Just over 60 days out, March 29th is a big day coming up in the South Dakota political world. This is the deadline under which partisan political candidates are operating to turn in petitions for office. It’s a scramble that’s begun in pursuit of the highest offices in the state where many are collecting petition signatures.
But for two of the highest offices, Congress and Governor, there is nothing but an endless void. Democrats have yet to announce a candidate, and they are literally running out of time for their people to collect the nearly 1800 signatures needed to place their person on the ballot:
Signature Requirements for Statewide Offices on Petitions Filed for the 2022 Election
U.S. SENATOR, U.S. REPRESENTATIVE & GOVERNOR
Republican: 1,730 signatures (1% of the vote for the 2018 Republican gubernatorial candidate – 172,912)
Democrat: 1,615 signatures (1% of the vote for the 2018 democratic gubernatorial candidate – 161,454)
Libertarian: 50 signatures
Independent: 3,393 signatures (1% of the total vote for governor in 2018 – 339,214)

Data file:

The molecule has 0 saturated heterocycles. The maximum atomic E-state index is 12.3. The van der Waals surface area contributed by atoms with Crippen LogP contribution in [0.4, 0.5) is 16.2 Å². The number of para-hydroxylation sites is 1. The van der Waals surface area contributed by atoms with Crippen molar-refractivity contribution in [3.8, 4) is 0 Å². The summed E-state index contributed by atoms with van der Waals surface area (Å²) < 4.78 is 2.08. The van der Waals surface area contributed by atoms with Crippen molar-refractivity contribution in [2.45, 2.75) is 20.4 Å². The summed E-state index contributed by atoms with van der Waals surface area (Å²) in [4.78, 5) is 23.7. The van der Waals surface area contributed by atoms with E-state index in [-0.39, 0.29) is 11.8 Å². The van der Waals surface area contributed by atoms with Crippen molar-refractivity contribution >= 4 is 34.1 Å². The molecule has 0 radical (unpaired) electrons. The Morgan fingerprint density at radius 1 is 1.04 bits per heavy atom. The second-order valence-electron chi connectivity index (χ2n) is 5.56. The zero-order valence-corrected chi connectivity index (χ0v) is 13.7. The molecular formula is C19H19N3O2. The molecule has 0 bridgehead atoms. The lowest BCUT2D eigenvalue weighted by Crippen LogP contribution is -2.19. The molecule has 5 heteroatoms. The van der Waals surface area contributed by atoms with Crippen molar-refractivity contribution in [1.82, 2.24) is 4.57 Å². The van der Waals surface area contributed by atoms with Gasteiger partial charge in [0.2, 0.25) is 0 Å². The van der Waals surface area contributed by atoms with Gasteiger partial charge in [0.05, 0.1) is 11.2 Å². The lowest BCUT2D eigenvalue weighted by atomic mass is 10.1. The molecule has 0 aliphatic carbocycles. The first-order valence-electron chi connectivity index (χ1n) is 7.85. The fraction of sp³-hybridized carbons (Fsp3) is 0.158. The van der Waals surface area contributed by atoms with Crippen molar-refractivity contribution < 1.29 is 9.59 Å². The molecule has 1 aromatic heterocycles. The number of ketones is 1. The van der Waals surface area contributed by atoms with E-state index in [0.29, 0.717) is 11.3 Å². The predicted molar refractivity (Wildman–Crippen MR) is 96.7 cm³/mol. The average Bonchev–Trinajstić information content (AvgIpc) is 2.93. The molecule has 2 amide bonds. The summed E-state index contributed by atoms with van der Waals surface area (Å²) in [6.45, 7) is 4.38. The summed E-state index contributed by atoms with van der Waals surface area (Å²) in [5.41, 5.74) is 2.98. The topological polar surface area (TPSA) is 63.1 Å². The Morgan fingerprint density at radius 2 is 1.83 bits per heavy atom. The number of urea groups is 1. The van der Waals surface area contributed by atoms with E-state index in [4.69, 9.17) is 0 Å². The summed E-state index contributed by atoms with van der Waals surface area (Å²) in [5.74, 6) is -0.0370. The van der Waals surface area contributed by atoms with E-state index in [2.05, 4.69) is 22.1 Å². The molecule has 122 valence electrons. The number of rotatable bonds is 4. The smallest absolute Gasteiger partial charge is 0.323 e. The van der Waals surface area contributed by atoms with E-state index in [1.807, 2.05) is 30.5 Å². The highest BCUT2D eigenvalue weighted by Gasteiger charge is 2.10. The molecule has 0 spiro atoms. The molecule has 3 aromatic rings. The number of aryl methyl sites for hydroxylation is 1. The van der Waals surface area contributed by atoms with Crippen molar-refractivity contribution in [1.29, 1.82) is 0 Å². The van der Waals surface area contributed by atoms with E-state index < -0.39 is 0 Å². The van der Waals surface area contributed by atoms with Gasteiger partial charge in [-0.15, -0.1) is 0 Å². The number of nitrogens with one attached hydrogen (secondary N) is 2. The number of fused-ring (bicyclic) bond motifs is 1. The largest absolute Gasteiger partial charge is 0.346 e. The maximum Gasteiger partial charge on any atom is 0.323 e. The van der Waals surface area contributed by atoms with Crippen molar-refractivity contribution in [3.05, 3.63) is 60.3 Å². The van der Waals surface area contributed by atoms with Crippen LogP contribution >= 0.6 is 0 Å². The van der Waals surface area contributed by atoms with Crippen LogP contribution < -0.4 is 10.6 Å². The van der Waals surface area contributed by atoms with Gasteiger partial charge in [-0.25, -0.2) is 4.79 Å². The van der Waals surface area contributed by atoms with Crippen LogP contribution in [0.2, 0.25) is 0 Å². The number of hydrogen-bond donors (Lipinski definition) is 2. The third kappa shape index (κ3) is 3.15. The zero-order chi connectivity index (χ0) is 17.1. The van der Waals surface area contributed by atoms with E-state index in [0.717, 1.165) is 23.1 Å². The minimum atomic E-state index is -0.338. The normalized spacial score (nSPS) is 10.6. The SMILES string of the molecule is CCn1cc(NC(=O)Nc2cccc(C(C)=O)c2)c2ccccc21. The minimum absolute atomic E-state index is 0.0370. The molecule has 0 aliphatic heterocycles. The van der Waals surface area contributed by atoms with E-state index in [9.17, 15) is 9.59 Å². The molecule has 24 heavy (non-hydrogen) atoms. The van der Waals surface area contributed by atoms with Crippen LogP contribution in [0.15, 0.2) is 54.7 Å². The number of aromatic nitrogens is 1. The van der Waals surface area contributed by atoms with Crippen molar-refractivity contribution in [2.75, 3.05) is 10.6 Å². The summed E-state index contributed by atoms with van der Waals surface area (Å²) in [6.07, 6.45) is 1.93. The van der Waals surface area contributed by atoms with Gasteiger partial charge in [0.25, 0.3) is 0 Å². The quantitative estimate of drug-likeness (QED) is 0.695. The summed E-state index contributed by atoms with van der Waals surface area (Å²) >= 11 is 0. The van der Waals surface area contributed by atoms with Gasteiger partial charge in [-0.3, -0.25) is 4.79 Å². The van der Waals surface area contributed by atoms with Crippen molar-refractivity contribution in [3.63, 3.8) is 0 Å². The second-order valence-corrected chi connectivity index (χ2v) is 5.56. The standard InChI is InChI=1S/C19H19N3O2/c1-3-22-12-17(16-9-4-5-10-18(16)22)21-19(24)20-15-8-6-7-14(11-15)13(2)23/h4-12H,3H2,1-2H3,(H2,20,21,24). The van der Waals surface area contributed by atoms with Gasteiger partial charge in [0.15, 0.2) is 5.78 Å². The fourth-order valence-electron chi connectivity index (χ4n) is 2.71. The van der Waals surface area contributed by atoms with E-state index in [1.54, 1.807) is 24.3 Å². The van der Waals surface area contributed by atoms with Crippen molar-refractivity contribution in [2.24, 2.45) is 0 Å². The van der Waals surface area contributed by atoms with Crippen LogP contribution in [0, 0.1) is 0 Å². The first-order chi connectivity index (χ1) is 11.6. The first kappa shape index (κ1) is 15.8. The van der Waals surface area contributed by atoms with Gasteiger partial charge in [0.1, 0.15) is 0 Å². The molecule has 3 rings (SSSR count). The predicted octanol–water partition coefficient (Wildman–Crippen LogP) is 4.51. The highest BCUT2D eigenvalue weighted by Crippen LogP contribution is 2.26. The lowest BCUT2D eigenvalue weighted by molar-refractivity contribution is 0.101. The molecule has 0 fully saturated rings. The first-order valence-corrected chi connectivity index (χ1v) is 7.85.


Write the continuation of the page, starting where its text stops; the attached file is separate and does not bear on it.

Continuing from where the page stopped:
New Political Party: 250
Read that here.
As the calendar pages turn, lacking a person willing to run for office on the Democrat ticket, it makes it far more challenging to organize volunteers to get out to collect signatures.
Remember last election when they had two congressional hopefuls? They had willing and running candidates much earlier in the process, and they still lacked the ability to collect the signatures to get on the ballot. Now with the time to collect 1/3 of the way gone, even if they can find someone, it’s just that much more challenging to get the job done.
This means that Congressman Dusty Johnson could get a historic second bye in the race for Congress, once he handily disposes of Taffy Howard in the primary. And even more shockingly, Democrats seem currently on track to give Republican Governor Kristi Noem an unobstructed path to a second term as Governor, once she bypasses the Haugaard for Governor primary campaign.
If Democrats did not have former Independent Brian Bengs switch parties to run as a Democrat, they would likely be including US Senate in the number of top of the ticket races they’re seemingly abandoning for lack of a candidate.
The clock is ticking. And for Democrats, time is nearly up.